People need to be comfortable browsing the web to make good use of the site. Provided beginners take their time, it is a good site to learn how to browse the web on. No risk of accidental purchases since there's nothing to buy. It has been designed for maximum accessibility and is very easy to navigate. Flicking left and right will get you through the various elements. There are headings marking different key portions of the site and the rotor is very useful for getting around quickly.

My Library:

Near the top of the page is the "My Library" link. This gets you to where you can customise and manage your service. You can view information on any loans or books you've placed holds on. You can create reading lists. Also, you can change your personal information and password. There are links and heading to help get around. You can change search preferences here including which accessible formats to include in search results. I did this when I heard about Daisy Text magazines being made available the same day they're published in print. By ticking a checkbox, I added the format to my results. I unticked many formats which don't interest me such as Daisy CDs and other physical ones. If you own a Braille display, books are available in electronic Braille formats. However, I have yet to find an app which makes reading them easy. Voiceover tanslates regular ebooks into Braille. You could therefore use Voice Dream Reader to read Daisy text format books on your Braille display.

After adjusting preferences or other settings, keep flicking right and look for a "save" button which you can double-tap to save any changes you made.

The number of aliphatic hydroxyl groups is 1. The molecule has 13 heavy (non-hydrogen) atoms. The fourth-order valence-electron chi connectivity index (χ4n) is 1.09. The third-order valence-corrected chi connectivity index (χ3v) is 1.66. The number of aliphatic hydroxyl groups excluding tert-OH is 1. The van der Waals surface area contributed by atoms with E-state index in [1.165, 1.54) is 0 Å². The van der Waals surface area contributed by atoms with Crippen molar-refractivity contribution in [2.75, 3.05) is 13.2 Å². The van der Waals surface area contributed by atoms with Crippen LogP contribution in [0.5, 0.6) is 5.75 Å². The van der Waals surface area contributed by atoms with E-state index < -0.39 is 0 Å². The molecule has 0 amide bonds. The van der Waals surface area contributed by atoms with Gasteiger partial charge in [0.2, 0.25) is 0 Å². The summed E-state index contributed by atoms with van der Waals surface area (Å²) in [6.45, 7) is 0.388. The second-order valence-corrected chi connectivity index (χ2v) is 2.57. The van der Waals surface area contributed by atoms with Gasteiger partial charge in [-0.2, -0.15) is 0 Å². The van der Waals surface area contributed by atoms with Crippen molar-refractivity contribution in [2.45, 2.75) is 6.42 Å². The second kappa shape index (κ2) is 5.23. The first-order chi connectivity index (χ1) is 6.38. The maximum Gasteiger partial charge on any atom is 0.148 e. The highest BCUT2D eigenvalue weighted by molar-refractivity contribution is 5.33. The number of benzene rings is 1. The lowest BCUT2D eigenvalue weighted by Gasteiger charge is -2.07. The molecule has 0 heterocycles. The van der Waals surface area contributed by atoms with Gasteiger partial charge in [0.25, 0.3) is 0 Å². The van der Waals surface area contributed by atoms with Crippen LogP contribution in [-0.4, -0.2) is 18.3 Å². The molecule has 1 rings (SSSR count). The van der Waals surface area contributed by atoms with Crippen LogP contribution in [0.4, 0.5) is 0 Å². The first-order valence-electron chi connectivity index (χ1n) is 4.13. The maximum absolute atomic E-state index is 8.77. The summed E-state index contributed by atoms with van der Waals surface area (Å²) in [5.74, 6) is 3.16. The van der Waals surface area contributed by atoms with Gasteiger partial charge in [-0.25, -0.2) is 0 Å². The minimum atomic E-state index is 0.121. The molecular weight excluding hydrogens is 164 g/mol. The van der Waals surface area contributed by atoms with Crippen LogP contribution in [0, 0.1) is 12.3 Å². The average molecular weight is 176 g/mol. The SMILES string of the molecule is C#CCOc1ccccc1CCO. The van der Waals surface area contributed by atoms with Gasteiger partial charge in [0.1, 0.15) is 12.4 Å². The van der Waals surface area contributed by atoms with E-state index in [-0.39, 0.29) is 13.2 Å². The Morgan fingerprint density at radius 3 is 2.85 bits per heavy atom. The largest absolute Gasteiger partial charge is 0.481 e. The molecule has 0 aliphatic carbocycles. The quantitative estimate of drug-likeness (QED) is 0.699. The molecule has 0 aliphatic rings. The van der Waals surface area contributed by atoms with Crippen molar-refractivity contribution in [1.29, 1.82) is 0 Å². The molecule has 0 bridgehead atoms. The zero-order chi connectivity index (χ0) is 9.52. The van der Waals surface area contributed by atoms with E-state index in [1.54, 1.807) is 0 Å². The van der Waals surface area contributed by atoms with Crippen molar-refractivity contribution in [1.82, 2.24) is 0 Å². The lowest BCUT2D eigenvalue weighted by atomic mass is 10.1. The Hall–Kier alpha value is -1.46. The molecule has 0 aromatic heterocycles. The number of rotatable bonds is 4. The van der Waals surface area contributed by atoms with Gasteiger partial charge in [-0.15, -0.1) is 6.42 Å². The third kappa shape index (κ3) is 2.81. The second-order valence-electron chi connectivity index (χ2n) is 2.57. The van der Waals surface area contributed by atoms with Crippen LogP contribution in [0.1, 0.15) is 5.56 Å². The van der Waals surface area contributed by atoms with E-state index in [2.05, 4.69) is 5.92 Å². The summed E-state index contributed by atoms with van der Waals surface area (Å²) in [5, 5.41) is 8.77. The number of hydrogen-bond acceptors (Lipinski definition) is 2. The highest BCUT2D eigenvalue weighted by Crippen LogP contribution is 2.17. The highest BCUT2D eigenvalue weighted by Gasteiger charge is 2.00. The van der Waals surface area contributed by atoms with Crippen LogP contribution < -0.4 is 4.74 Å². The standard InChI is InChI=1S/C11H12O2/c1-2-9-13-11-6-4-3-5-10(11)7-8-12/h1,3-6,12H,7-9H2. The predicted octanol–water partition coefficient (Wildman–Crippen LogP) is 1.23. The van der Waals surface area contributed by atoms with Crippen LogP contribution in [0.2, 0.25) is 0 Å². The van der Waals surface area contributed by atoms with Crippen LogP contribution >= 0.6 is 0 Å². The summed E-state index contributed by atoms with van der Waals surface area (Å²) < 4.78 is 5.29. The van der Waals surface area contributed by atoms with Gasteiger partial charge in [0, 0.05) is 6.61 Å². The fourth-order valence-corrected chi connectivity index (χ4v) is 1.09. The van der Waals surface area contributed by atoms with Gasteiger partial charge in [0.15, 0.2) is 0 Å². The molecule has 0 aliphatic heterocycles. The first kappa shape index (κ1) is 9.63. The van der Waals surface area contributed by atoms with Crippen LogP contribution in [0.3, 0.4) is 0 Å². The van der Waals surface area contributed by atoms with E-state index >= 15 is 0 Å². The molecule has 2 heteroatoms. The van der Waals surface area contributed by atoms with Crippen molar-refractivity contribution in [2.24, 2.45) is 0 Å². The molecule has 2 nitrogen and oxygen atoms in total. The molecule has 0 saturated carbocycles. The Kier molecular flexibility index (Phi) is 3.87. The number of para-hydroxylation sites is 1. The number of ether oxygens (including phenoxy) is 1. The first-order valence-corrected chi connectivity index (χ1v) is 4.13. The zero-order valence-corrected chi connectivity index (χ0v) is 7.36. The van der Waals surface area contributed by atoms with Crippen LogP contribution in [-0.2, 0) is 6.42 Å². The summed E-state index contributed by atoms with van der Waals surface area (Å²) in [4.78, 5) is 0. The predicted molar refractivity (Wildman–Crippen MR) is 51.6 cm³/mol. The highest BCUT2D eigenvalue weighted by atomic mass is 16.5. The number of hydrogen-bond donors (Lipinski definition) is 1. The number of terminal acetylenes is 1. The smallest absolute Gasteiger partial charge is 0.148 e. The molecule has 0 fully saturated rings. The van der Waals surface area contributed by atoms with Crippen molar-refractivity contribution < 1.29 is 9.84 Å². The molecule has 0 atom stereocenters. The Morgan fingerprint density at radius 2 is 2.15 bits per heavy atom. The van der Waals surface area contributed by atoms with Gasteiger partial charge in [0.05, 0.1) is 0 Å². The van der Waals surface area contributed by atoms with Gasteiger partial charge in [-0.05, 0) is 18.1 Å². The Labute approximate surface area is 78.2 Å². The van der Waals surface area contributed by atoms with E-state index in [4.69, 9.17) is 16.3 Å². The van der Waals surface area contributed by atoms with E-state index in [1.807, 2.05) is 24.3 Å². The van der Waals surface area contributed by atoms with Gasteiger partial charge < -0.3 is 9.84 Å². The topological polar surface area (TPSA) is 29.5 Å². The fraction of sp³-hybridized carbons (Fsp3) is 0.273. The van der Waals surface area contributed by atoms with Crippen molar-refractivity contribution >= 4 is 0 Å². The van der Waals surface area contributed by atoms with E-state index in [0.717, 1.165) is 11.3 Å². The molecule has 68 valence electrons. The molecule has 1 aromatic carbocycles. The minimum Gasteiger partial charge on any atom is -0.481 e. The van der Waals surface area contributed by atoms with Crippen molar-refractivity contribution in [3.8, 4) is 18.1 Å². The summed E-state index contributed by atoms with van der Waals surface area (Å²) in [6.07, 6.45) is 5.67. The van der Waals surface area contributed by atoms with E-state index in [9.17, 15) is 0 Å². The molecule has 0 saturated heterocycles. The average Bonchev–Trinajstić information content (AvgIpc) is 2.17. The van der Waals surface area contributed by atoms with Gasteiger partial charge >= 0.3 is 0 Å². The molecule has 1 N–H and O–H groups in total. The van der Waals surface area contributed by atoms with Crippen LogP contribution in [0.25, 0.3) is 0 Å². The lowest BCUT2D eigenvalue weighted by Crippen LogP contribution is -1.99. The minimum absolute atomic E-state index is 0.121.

Recommended:

This area features popular books and recommendations based on current community favorites. Headings separate different groups of recommendations and make browsing through possible next reads very easy. There are best sellers, books focussed on a current area of public interest, community picks, and reader suggestions. There is also information on how you can suggest books for recommendation to others as well as suggest titles to be added to the collection.

Searching for and Checking Out books:

On the home page, you'll find a form which lets you do simple searches. If you know the title or author of the book you're interested in, type it in that form and flick right to the search button and double-tap it. This will perform the search. Wait around five seconds for the first page of results to load. Each found entry is under its own heading.Turn the rotor to headings flicking down to get to the next entry and up to go backwards. Flicking right will let you read any information displayed about the entry. This will include a description. You will come across a "play" button letting you hear samples of audio books in Direct to Player format. You'll also come to a "get it" button for each entry. Double-tap on this to check out the book. Direct to play titles will be added to your bookshelf. For other titles such as the new magazines in Daisy Text format, you'll need to download them to your reading app of choice. In Safari, you'll fine an "open in" button with a default app which may be what you want. If not, there's a "more" button. Double-tap that for additional options to appear in a pop-up menu. One of these will be "import to Voice Dream Reader " if you have that app installed.